Photo of the Week – Hayley and the Corvette
I seem to have a thing for barns in Peterborough! As part of the Hot Rod & American Custom Car show, Hayley was hanging out in an empty barn with a 50’s pinup outfit and matching Corvette.
This was taken with a Canon 24-70mm lens with my back to the open door of the barn. Diffused afternoon sun was being bounced in but in general the barn was pretty gloomy – a great chance to pop up some lights.
There are two lights in this scene. An Elinchrom Quadra in a 28″ Westcott Apollo softbox and a bare hot shoe flash behind Hayley to separate her from the background to give the hint of the sun possibly setting out of frame behind her.
1. The lovely Hayley Sams
2. A classic Corvette
3. An Elinchrom Quadra head in a Westcott Apollo 28″ softbox
4. The Quadra pack on a very low power setting
5. Canon 580EXII speedlight with a slight warming gel atop a Manfrotto Nano stand and trigger with a Skyport.
6. Shoes, models own
7. Bloke with the camera
Big thanks to Darren Skidmore for the BTS shot.
Don’t get hung up on the gear though, this could have easily been shot with a couple of used speedlights and a cheap shoot through umbrella.
I positioned myself so the kicker light was hidden behind Hayley’s head to give her a rim light. If I moved too far, the light crept into shot making the backlit effect over the top.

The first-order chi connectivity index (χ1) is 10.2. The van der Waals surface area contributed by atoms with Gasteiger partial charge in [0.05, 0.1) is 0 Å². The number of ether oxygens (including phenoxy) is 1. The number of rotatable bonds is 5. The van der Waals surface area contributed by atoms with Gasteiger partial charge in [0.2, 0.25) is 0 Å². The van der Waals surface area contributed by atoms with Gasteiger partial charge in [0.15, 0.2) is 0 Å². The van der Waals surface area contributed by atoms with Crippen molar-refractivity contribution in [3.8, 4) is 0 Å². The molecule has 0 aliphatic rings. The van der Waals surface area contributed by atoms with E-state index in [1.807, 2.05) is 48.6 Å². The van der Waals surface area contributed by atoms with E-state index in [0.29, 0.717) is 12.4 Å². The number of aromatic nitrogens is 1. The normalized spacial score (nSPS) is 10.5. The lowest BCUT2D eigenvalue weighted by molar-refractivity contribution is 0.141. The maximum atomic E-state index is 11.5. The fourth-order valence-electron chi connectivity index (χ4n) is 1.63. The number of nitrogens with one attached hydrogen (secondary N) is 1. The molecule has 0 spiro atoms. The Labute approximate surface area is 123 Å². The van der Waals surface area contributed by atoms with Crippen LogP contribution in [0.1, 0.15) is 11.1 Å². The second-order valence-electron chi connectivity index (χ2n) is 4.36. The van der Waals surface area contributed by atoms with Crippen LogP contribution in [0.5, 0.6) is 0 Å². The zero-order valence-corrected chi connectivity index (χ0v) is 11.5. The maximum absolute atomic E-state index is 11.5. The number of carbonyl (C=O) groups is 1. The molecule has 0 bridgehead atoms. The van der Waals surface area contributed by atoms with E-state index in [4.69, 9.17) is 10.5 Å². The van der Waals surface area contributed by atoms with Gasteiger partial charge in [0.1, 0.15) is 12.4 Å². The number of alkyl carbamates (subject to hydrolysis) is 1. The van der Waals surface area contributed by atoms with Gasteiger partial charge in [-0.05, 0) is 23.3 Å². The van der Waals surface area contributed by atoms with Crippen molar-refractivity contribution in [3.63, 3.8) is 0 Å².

But with the right framing and some final tweaks in Lightroom (including bumping the saturation up a little and warming the image overall to add to the sunset illusion) it looked like this:
Looking back at the shot a few weeks later, I noticed the overly bright windscreen and the shadow cast by the rear view mirror. It looked too contrived. I could live with the slight reflection of the softbox at the bottom left of the windscreen but the light blasting in from behind bugged me. So into Photoshop I went.
Luckily, at one point I took a shot where I’d set the rear flash not to fire. Using Photoshop’s fantastic panorama tool I was able to very quickly align the two photos and just mask in the naturally lit glass. You can see the frame with the unlit windscreen aligned over the image I want to use.
The layer mask is very simple – the upper layer is hidden except for the windscreen.
Here is the final result. As always any feedback or questions are welcome in the comments below.